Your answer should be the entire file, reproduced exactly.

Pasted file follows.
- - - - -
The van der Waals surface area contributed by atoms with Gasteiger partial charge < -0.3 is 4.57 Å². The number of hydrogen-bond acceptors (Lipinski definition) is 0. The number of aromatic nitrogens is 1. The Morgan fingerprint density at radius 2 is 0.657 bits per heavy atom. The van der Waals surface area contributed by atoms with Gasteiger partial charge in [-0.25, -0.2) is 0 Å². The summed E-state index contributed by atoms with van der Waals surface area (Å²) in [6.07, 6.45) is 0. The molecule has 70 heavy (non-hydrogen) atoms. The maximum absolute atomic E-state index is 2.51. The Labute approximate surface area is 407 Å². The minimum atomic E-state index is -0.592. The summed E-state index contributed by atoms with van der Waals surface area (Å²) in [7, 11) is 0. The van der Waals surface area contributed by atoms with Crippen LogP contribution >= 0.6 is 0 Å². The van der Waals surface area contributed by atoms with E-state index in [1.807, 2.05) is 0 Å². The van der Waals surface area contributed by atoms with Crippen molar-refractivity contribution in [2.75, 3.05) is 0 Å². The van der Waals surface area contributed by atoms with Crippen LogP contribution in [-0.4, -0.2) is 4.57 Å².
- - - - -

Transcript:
The van der Waals surface area contributed by atoms with Gasteiger partial charge < -0.3 is 4.57 Å². The number of hydrogen-bond acceptors (Lipinski definition) is 0. The number of aromatic nitrogens is 1. The Morgan fingerprint density at radius 2 is 0.657 bits per heavy atom. The van der Waals surface area contributed by atoms with Gasteiger partial charge in [-0.25, -0.2) is 0 Å². The summed E-state index contributed by atoms with van der Waals surface area (Å²) in [6.07, 6.45) is 0. The molecule has 70 heavy (non-hydrogen) atoms. The maximum absolute atomic E-state index is 2.51. The Labute approximate surface area is 407 Å². The minimum atomic E-state index is -0.592. The summed E-state index contributed by atoms with van der Waals surface area (Å²) in [7, 11) is 0. The van der Waals surface area contributed by atoms with Crippen LogP contribution >= 0.6 is 0 Å². The van der Waals surface area contributed by atoms with E-state index in [1.807, 2.05) is 0 Å². The van der Waals surface area contributed by atoms with Crippen molar-refractivity contribution in [2.75, 3.05) is 0 Å². The van der Waals surface area contributed by atoms with Crippen LogP contribution in [-0.4, -0.2) is 4.57 Å².